Guest post by Jamal Mehmood:
It is clear from the first few minutes of speaking to her, that Rachael Owhin is an intelligent, and grounded young woman.
Growing up in Brent, North London, the isolated city was all she knew before she left for Sussex University, and then ultimately to Oxford to read Migration Studies. While Rachael currently resides in Oxford, her journey to this globally lauded and recognized institution is quite extraordinary.
Her resilience comes from her ambitious family, who instilled in her the importance of not only getting involved with the community, but more importantly, taking on a leadership role. Given the examples already set by her mother, who founded the “Jewel Scholarship Fund” (A platform that assists gifted and talented girls in the African diaspora with tuition fees), it’s not hard to see how her environment, coupled with her drive has enabled her to overcome the odds while most of her peers succumbed to pressure. In short, when she isn’t studying, she works alongside the woman who gave her the values she now so wonderfully adheres to.
As part of her undergraduate course at Sussex, Rachael had the opportunity to attend the all-female Spelman College, in Atlanta USA. Spelman was not only founded by a woman in 1881, but is also a historically Black college – a term that may confuse some readers on this side of the pond. The university developed through the Jim Crow era, allowing a space for Black students to thrive academically. The institution remains majority Black, but has students from multiple ethnic backgrounds in the USA as well as some international students. When I asked Rachael if she feels an institution like this should exist in the UK, she immediately replied with the affirmative, though acknowledging that it is unlikely to ever happen given our reluctance to even discuss racial issues in the UK. This reluctance, as well as our overt cases of racial abuse would according to Rachael, render the concept of a Black institution ludicrous to many, given that the UK is a country of subtle racism and micro-aggression. There are however reasons for hope; Rachael points to groups like the Powerlist Foundation, a leadership school for Black students that works to cultivate young Black minds.
The journey to Oxford
After graduating in Law from Sussex, Rachael decided to pursue a masters at Oxford, and given her academic merit, was accepted. However the Oxford payment system, unlike other universities meant she had to pay everything up-front, which after her savings, help from family and even unexpected donations from loved ones, still left her with £10,000 to raise. After exhausting all possible avenues including the career development loan, Rachael decided she would crowdfund her way to Oxford. This was certainly no easy way out.
“People need to understand I didn’t sleep for like a week…you email every single person, and send a personal message…”
Subsequently, Rachael’s sister came up with the hashtag, #Oxford10000, which along with her tireless efforts to reach out to donors and publicize her efforts, as well as the campaign appearing in the Daily Mail, allowed her to raise the £10k in only 10 days.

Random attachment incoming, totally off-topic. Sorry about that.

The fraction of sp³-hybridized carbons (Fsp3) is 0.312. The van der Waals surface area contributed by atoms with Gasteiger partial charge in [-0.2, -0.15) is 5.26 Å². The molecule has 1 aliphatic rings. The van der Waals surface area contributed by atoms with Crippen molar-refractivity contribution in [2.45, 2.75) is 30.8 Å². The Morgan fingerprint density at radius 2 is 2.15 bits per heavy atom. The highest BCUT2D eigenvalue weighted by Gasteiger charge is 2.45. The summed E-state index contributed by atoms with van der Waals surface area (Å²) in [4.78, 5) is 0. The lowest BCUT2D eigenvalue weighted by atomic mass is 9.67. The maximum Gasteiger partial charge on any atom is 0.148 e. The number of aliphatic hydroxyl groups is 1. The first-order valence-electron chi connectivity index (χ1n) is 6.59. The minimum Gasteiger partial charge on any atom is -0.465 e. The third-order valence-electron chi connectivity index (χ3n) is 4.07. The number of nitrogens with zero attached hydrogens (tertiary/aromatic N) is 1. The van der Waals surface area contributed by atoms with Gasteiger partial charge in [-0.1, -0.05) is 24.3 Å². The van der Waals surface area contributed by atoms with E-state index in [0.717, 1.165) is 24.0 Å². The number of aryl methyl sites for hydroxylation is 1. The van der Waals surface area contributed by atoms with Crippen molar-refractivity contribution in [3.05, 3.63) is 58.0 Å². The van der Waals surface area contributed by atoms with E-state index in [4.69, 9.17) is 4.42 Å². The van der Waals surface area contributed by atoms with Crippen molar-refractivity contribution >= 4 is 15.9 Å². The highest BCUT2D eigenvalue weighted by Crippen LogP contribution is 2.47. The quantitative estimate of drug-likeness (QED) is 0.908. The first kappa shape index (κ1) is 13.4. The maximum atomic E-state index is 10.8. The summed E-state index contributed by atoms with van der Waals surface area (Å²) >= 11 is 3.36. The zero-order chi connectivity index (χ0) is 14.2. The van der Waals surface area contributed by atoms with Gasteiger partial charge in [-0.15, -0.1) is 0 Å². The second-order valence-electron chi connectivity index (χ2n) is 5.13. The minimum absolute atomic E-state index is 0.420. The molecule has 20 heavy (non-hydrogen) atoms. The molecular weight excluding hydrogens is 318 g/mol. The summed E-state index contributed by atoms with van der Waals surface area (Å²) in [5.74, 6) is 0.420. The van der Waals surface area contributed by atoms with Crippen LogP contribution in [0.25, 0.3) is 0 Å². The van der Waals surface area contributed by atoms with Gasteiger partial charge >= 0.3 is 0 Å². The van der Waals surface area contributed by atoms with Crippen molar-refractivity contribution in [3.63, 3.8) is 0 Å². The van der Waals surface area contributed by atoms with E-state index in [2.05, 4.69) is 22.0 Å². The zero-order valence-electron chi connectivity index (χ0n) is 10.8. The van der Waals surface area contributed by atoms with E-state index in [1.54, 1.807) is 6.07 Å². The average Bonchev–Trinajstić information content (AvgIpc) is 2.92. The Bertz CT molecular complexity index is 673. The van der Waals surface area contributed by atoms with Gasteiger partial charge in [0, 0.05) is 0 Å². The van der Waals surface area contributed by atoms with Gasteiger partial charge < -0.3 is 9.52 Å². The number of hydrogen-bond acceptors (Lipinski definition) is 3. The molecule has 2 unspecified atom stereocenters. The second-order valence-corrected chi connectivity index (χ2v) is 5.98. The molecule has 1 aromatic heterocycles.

Her struggle for diversity
However after arriving at Oxford, she realized there weren’t many Black British postgraduate students. In fact, she had met three, two of which had crowdfunded as well. In addition, Rachael lamented the fact there were only around 85 black professors in the UK, and only 15 of whom were women.
“If we can’t even afford to get onto a master’s, how on earth are we going to be professors?”
Given the importance of her observations, Rachael made the decision not to just sit back and lament. Consequently, she came up with “Oxford 10,000 Scholarship”, inspired by her journey into the university. To show the faculty how serious she was about addressing the problem, she began raising the initial funds through a popcorn sale. While her beginnings might be humble, we can infer that given her track record, we will hear more about her foundation in the near future.
Her battle is not new; she recalled meeting someone who had almost lost his job campaigning for more diversity at Oxford, and we can only hope that their combined efforts are fruitful, for many within our society stand to benefit from it.
In addition to her fight for diversity, Rachael’s interdisciplinary course has also led her to interesting topics, including a thesis focused on people of Nigerian descent in London ‘returning’ to their parental homeland. Her work has revealed that motivations differ, as do the notions of home for different people. With the ‘Africa Rising’ narrative, as well a higher rate of investment in the country (due to its increasing narrative as an economic powerhouse) we can expect interesting narratives to be dissected by her thesis. No pressure Rachael!
Reflecting on the whole process, Rachael put the decision to crowdfund down to pride and courage. I hope her story of unrelenting effort inspires others to have pride in their ambition, and have the courage to ask for help, so that they may not only soar as Rachael surely will, but also lend a helping hand to others. She certainly inspired me; in what ways has her story inspired you?
ABOUT THE AUTHOR
Jamal Mehmood is a poet and writer living in Kent and working in London. His work ranges from feature articles to interviews like the one above, as well as his primary art form of poetry. His debut collection “Little Boy Blue” is due for release later this year through Burning Eye Books. He is also working on a script intending on making a feature film in the future. You can see more work at www.jamalbhai.com